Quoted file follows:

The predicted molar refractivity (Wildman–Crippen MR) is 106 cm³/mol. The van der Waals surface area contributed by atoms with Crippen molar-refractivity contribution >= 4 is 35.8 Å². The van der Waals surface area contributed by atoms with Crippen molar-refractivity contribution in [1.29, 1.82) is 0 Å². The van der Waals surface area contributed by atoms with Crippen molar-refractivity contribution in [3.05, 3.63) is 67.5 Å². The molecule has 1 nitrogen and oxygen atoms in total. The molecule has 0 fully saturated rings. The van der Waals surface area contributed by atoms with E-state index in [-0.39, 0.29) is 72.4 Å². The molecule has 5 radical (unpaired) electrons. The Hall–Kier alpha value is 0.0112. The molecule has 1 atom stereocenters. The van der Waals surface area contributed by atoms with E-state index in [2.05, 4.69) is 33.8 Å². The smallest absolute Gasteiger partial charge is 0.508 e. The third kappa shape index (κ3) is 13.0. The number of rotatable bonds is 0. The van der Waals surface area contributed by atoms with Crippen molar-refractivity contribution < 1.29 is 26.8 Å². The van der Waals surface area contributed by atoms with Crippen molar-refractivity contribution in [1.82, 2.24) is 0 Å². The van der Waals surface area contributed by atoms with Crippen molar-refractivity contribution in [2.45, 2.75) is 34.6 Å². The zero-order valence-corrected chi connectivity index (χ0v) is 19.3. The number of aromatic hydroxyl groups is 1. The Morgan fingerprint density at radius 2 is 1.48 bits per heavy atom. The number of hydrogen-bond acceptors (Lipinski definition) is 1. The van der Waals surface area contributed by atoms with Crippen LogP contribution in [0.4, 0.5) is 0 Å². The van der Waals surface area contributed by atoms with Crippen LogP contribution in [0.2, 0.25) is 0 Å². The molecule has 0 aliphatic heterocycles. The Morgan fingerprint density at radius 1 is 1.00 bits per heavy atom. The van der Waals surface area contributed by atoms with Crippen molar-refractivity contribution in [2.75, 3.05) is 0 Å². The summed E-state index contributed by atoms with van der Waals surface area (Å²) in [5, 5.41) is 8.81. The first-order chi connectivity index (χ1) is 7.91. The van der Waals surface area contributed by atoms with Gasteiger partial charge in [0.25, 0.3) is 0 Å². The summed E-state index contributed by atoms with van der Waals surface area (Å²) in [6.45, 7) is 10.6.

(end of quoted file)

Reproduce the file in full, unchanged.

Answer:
The predicted molar refractivity (Wildman–Crippen MR) is 106 cm³/mol. The van der Waals surface area contributed by atoms with Crippen molar-refractivity contribution >= 4 is 35.8 Å². The van der Waals surface area contributed by atoms with Crippen molar-refractivity contribution in [1.29, 1.82) is 0 Å². The van der Waals surface area contributed by atoms with Crippen molar-refractivity contribution in [3.05, 3.63) is 67.5 Å². The molecule has 1 nitrogen and oxygen atoms in total. The molecule has 0 fully saturated rings. The van der Waals surface area contributed by atoms with E-state index in [-0.39, 0.29) is 72.4 Å². The molecule has 5 radical (unpaired) electrons. The Hall–Kier alpha value is 0.0112. The molecule has 1 atom stereocenters. The van der Waals surface area contributed by atoms with E-state index in [2.05, 4.69) is 33.8 Å². The smallest absolute Gasteiger partial charge is 0.508 e. The third kappa shape index (κ3) is 13.0. The number of rotatable bonds is 0. The van der Waals surface area contributed by atoms with Crippen molar-refractivity contribution < 1.29 is 26.8 Å². The van der Waals surface area contributed by atoms with Crippen molar-refractivity contribution in [1.82, 2.24) is 0 Å². The van der Waals surface area contributed by atoms with Crippen molar-refractivity contribution in [2.45, 2.75) is 34.6 Å². The zero-order valence-corrected chi connectivity index (χ0v) is 19.3. The number of aromatic hydroxyl groups is 1. The Morgan fingerprint density at radius 2 is 1.48 bits per heavy atom. The number of hydrogen-bond acceptors (Lipinski definition) is 1. The van der Waals surface area contributed by atoms with Crippen LogP contribution in [0.4, 0.5) is 0 Å². The van der Waals surface area contributed by atoms with Crippen LogP contribution in [0.2, 0.25) is 0 Å². The molecule has 0 aliphatic heterocycles. The Morgan fingerprint density at radius 1 is 1.00 bits per heavy atom. The van der Waals surface area contributed by atoms with Crippen molar-refractivity contribution in [2.75, 3.05) is 0 Å². The summed E-state index contributed by atoms with van der Waals surface area (Å²) in [5, 5.41) is 8.81. The first-order chi connectivity index (χ1) is 7.91. The van der Waals surface area contributed by atoms with Gasteiger partial charge in [0.25, 0.3) is 0 Å². The summed E-state index contributed by atoms with van der Waals surface area (Å²) in [6.45, 7) is 10.6.